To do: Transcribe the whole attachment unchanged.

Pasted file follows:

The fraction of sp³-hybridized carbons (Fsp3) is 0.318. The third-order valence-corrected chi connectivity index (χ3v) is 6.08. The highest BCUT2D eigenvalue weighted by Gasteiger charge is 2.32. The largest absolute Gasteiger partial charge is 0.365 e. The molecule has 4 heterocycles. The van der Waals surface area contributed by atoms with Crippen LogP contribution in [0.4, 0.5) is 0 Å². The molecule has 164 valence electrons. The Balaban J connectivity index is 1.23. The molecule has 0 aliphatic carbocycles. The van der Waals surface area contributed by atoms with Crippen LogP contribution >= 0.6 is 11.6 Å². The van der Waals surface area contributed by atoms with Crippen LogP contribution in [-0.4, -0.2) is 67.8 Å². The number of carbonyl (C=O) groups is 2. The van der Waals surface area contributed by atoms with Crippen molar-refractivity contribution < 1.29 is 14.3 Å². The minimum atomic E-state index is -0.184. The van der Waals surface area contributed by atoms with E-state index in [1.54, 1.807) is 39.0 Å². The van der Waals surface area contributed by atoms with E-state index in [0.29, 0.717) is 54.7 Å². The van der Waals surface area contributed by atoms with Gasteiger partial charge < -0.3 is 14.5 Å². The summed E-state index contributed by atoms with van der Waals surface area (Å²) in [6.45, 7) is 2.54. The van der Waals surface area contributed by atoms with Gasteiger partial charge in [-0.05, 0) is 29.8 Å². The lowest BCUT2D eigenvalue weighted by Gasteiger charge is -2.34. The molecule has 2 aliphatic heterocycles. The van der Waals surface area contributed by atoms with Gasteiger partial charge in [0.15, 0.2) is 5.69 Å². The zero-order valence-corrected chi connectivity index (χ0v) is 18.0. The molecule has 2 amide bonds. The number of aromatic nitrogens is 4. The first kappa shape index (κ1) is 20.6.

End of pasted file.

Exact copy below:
The fraction of sp³-hybridized carbons (Fsp3) is 0.318. The third-order valence-corrected chi connectivity index (χ3v) is 6.08. The highest BCUT2D eigenvalue weighted by Gasteiger charge is 2.32. The largest absolute Gasteiger partial charge is 0.365 e. The molecule has 4 heterocycles. The van der Waals surface area contributed by atoms with Crippen LogP contribution in [0.4, 0.5) is 0 Å². The molecule has 164 valence electrons. The Balaban J connectivity index is 1.23. The molecule has 0 aliphatic carbocycles. The van der Waals surface area contributed by atoms with Crippen LogP contribution >= 0.6 is 11.6 Å². The van der Waals surface area contributed by atoms with Crippen LogP contribution in [-0.4, -0.2) is 67.8 Å². The number of carbonyl (C=O) groups is 2. The van der Waals surface area contributed by atoms with Crippen molar-refractivity contribution < 1.29 is 14.3 Å². The minimum atomic E-state index is -0.184. The van der Waals surface area contributed by atoms with E-state index in [1.54, 1.807) is 39.0 Å². The van der Waals surface area contributed by atoms with E-state index in [0.29, 0.717) is 54.7 Å². The van der Waals surface area contributed by atoms with Gasteiger partial charge < -0.3 is 14.5 Å². The summed E-state index contributed by atoms with van der Waals surface area (Å²) in [6.45, 7) is 2.54. The van der Waals surface area contributed by atoms with Gasteiger partial charge in [-0.05, 0) is 29.8 Å². The lowest BCUT2D eigenvalue weighted by Gasteiger charge is -2.34. The molecule has 2 aliphatic heterocycles. The van der Waals surface area contributed by atoms with Gasteiger partial charge in [0.15, 0.2) is 5.69 Å². The zero-order valence-corrected chi connectivity index (χ0v) is 18.0. The molecule has 2 amide bonds. The number of aromatic nitrogens is 4. The first kappa shape index (κ1) is 20.6.